Living with Alzheimer’s

Pandemic heightens need for support, education

Mel and Lisa Millsap have been battling her Alzheimer’s Disease together for the past several years, helped by the support of the Alzheimer’s Association.

Watching the acceleration of his wife’s Alzheimer’s Disease during the COVID-19 pandemic, Mel Millsap of Karlsruhe decided they would follow their motto to make the most of life. Last fall, he and his wife, Lisa, took a foliage tour into Minnesota and Michigan, stopping along the way for about a half dozen interviews with broadcast media to spread the word about the disease and the support provided by the Alzheimer’s Association.

Lisa Millsap had been diagnosed with early onset dementia in 2014, which was determined to be Alzheimer’s in 2015, the year she turned 55.

“The first four years, it was really gradual,” Mel Millsap said of the disease’s progress. “So the first four years we were able to do a lot of things we used to do before, but this last year it’s just went downhill rapidly.”

That experience of sudden decline during the pandemic has been common for individuals living with the disease, according to the Alzheimer’s Association. Social isolation, reduced access to physicians and healthcare and disruption of steady routines have been some of the factors behind those experiences.

People in assisted living or memory care units often have declined more quickly and found themselves requiring higher levels of care earlier than they might have otherwise, said Audrey Williamson, Minot, regional care consultant for the Alzheimer’s Association.

For individuals with Alzheimer’s or dementia in care facilities, the separation from families took a toll, she said. Window visits or remote visits using technology don’t work as well for people with dementia illnesses because of their difficulty in absorbing the concept that the person on the screen or other side of the window is a family member, she said.

Although socialization is important to slow the progression of the disease, care facilities have had to limit not only family visits but other activities, even group dining, that give residents that socialization, Williamson added.

“Everyone’s routine has stopped, and routine is crucial with this disease,” she said.

Prior to the pandemic, Lisa Millsap had been attending day services at Edgewood in Minot during the week while Mel Millsap worked at his job at Minot Air Force Base.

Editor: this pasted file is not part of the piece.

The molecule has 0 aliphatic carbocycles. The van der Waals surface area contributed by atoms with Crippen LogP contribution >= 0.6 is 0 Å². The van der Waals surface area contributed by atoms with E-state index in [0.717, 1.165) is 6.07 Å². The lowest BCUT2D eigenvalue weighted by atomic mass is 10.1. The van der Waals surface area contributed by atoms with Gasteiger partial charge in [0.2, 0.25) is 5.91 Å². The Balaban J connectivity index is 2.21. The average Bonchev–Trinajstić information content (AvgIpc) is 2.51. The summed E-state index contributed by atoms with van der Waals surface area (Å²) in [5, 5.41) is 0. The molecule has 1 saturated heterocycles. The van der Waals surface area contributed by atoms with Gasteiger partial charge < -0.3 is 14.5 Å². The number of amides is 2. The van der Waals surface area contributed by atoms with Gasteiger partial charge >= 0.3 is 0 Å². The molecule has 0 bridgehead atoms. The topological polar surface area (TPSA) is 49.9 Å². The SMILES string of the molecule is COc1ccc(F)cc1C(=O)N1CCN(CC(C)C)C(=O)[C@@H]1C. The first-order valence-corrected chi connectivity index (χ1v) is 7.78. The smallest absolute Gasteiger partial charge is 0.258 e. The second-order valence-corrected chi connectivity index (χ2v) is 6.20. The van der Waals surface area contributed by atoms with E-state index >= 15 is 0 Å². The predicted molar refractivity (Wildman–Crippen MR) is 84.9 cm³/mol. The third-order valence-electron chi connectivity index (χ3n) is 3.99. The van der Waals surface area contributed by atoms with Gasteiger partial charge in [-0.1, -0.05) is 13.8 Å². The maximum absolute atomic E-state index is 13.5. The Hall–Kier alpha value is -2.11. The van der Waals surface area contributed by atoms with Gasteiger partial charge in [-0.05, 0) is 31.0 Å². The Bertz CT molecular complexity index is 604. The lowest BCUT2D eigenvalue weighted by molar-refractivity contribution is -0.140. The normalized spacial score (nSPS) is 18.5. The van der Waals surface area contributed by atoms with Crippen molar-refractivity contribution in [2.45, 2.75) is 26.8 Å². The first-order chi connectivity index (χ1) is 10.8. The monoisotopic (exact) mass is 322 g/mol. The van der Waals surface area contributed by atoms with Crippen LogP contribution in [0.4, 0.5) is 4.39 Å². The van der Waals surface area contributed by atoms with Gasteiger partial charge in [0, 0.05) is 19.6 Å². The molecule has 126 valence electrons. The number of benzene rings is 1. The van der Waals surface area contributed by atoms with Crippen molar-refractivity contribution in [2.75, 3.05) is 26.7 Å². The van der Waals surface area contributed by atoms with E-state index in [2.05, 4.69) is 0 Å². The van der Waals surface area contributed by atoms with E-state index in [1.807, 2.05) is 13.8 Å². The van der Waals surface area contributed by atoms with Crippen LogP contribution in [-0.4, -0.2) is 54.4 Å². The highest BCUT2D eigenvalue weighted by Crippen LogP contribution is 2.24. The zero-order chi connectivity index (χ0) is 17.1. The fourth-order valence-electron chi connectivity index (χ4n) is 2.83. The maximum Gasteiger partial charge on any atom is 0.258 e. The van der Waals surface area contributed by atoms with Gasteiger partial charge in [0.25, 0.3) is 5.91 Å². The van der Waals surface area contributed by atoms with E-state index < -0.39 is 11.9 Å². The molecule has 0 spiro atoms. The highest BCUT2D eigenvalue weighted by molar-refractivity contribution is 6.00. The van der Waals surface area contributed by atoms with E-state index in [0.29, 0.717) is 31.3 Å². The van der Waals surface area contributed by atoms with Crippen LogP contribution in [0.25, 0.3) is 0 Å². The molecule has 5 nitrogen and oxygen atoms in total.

“I dropped her off there at 6 a.m. and I picked her up at about 4 o’clock in the afternoon, and Lisa loved it. I loved it,” Mel Millsap said. “That service was amazing, and it was really good for Lisa to be around a lot of people. Socially, it was really good for her.”

Due to the pandemic, Edgewood was forced to end the day service. Since then, Lisa Millsap’s condition has deteriorated physically and to a lesser extent cognitively. For months, Mel Millsap had been unable to go to work but remained at home as Lisa’s primary caregiver.

Only recently has Millsap been able to formulate a new plan that provides for a caregiver to come into his home so he can return to work. The Millsaps also have had a few people step up to help, including a granddaughter and Lisa’s sister in Oregon.

“That’s our small team. We’re going to do our darndest to take really good care of Lisa and keep her home,” Mel Millsap said.

Even if things aren’t the same as they had been, Mel Millsap tries to keep as much familiarity in his wife’s routine as he can. He and Lisa still dance, which has been one of her favorite activities. He takes her on drives to enjoy the sunshine, nature and activity around them.

“We’ve always been really active and we’ve traveled a lot,” Mel Millsap said. “It’s very important to try and keep doing that as long as we can together.”

Married 41 years, they have traveled to Europe and much of the United States.

“One of the things we love so much about each other is we just love to get out and just make the best of our lives,” Mel Millsap said.

Their media blitz last fall across Minnesota and into the Upper Peninsula of Michigan included their granddaughter and Lisa’s sister who flew in to meet them in Duluth.